So far as I myself am concerned, it is only necessary to say that I have no remembrance of a time during my public life in which less charitable views of my public and private character were taken by those who differed from me than those which are now presented by opponents of the policy which it is my duty to maintain. My first complaint of unkindness at the hands of any of my fellow-citizens remains yet to be made, and I think it may with safety be still longer deferred.
1 To Sumner Stebbins, M. D., Unionville, Chester County, Perm, See also letters to Rev. J. P. Thompson, D. D., post, page 613.
Mr. Seward's patriotism was manifested in various ways during the war. In August, 1862, when the needs of the country were pressing heavily upon its loyal citizens, he addressed the several persons holding positions in the Department of State, as follows : —
August 12, 1862. To The Assistant Secretary Of State, and other persons in the service
of the Department of State :—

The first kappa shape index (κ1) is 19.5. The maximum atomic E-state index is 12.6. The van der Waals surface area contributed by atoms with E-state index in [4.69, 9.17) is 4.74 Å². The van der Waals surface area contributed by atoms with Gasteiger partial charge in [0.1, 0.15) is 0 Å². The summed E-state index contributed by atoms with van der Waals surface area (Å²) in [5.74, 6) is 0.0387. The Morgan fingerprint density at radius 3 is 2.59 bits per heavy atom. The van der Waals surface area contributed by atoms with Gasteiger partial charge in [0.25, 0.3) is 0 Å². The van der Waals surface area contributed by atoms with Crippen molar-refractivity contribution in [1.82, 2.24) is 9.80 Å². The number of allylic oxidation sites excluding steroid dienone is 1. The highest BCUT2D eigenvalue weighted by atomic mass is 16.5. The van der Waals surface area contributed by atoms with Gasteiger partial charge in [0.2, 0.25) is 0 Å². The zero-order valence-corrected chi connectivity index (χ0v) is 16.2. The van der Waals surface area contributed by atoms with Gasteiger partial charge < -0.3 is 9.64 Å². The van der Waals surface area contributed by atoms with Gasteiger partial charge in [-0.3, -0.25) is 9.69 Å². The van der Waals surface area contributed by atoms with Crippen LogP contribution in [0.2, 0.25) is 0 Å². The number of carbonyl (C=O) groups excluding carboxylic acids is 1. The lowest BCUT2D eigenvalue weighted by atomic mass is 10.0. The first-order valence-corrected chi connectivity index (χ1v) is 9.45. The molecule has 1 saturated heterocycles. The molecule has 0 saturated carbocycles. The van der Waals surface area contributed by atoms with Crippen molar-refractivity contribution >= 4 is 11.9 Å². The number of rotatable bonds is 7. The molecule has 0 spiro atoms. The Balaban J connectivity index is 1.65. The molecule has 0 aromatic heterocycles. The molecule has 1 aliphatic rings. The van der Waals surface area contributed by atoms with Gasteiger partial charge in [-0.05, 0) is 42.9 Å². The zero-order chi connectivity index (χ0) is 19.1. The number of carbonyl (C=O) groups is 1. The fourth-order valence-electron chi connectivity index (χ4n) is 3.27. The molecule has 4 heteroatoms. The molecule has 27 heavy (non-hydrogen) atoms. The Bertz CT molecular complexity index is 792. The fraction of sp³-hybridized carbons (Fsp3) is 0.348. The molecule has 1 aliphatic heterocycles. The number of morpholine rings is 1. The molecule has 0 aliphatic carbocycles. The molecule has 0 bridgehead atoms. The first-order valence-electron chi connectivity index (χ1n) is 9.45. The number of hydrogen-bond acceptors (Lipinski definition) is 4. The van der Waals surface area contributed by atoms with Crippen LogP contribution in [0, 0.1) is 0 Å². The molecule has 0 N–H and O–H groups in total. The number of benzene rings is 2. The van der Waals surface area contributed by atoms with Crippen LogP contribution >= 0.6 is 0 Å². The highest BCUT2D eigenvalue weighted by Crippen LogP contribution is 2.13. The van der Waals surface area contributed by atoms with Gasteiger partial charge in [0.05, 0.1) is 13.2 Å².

There are thirty-two of us now employed in this department, of whom fifteen are between the ages of eighteen and forty-five. I think we should furnish at least that number of volunteers for the military service, either personally or by volunteers enrolled through our exertions respectively. I propose to furnish three such volunteers, and I invite your immediate consideration of the means of finding the others. The places of those who personally volunteer will be retained for them until the expiration of their time of service.1
When asked for " words to encourage enlistments " he responded:
"I give them, the United States, the greatest of all nations if they stand together— the most miserable if they fall asunder."
The colored men inquired of him as to their duty in view of the fact that the wages offered to them as soldiers were less than those received by white soldiers. He sent them this reply : —
"The duty of the colored man to defend his country whenever and wherever and in whatever form, is the same with that of the white man. It does not depend on, nor is it affected by, what the country pays us or what position she assigns us; but it depends on her need alone, and of that she, not we are to judge. The true way to secure her rewards and win her confidence is not to stipulate for them, but to deserve them. Factious disputes among patriots about compensations and honors invariably betray any people, of whatever race, into bondage. If you wish your race to be delivered from that curse, this is the time to secure their freedom in every land and for all generations. It is no time for any Amercan citizen to be hesitating about pay or place."